What happens on the human journey, of course, is that we keep forgetting who the real me is.  The Christian religious tradition calls that "being lost," and one of the places we're often lost is in trying to be the person we think others want us to be.  But what also happens is that we get found.  My tradition calls that "grace," and it's often another person who finds us and says "Here you are.  Here's the real you."  Another thing I love about being a counselor is that sometimes I get to be that person for somebody else (the way that old man was for me, and the way many others have been for me since) and I get to witness how peoples' lives change when they know what's real in them and what's not. 

    It does help to have specialized training and experience as a counselor-it's not enough just to be a real person--and you may want to know some of mine.  I have a B.A. from Furman University (1983), a Master of Divinity from Southeastern Baptist Theological Seminary (1986), and a Doctor of Theology from Columbia Theological Seminary (1999).  I am a Fellow in the American Association for Pastoral Counseling (AAPC).  I worked two years in a community mental health center, three years as an associate pastor, five years as a hospital chaplain, and from 1996-2007, as a pastoral counselor at the Pastoral Counseling and Growth Center in Asheville.  All total, I have been doing counseling for over twenty years.  In August 2007 my wife Jeanine and I moved our practice to our present location at 239 South French Broad Avenue in Asheville.  Through the years I have done a lot of continuing education.  The most meaningful to me has been extensive training in the Enneagram and in Internal Family Systems Therapy.  An important part of my learning as a counselor has been the experience of being in counseling myself.  I have been in nine years' of counseling, including a year of marital counseling.  This experience has helped me to know what it's like to be a client, to know the difference between my issues and others' issues, and by journeying deeply on my own, to accompany others more deeply on their journeys.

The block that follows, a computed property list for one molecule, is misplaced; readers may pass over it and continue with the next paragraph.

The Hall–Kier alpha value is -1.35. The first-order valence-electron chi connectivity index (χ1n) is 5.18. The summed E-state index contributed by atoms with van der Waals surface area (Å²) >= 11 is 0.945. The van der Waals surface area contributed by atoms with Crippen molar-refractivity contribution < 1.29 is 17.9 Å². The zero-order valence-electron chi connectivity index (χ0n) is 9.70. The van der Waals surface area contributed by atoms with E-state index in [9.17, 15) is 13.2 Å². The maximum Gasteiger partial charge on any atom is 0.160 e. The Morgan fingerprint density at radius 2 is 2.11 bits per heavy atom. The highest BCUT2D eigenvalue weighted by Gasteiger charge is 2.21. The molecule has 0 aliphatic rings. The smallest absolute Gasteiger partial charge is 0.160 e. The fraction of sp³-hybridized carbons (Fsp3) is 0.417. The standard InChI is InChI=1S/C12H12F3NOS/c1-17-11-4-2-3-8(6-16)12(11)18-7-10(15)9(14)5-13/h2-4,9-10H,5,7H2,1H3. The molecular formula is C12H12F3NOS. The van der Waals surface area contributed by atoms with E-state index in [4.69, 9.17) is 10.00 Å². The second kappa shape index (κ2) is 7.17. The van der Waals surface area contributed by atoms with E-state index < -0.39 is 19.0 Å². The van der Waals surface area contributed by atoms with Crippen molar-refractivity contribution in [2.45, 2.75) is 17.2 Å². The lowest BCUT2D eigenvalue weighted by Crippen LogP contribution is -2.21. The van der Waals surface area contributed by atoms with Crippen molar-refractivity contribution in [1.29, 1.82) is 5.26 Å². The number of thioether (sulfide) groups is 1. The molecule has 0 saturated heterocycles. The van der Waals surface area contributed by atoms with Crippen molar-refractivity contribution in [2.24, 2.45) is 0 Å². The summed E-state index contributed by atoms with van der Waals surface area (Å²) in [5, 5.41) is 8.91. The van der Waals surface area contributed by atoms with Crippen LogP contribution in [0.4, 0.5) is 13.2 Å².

If I had to describe what I do in just a phrase, it would be:  I help people connect with the inner resources they need to live fully.  These resources include things like compassion, calmness, wisdom, clarity, and courage.  I do not give these inner resources to anyone.  I can not.  And I need not.  They are already there, gifts from God.  Sometimes we lose connection with them, and sometimes we need help in reconnecting with them, but they are always available.  This is spiritual work of great importance.  I am grateful for those who have helped me deepen my connection with these inner resources and who have helped me find the connection again when I have lost it.  It is a great privilege to offer this help to others.

 

Russell Siler Jones, Th.D., is a pastoral counselor in Asheville, North Carolina.  Contact him at (828) 776-5443 or by email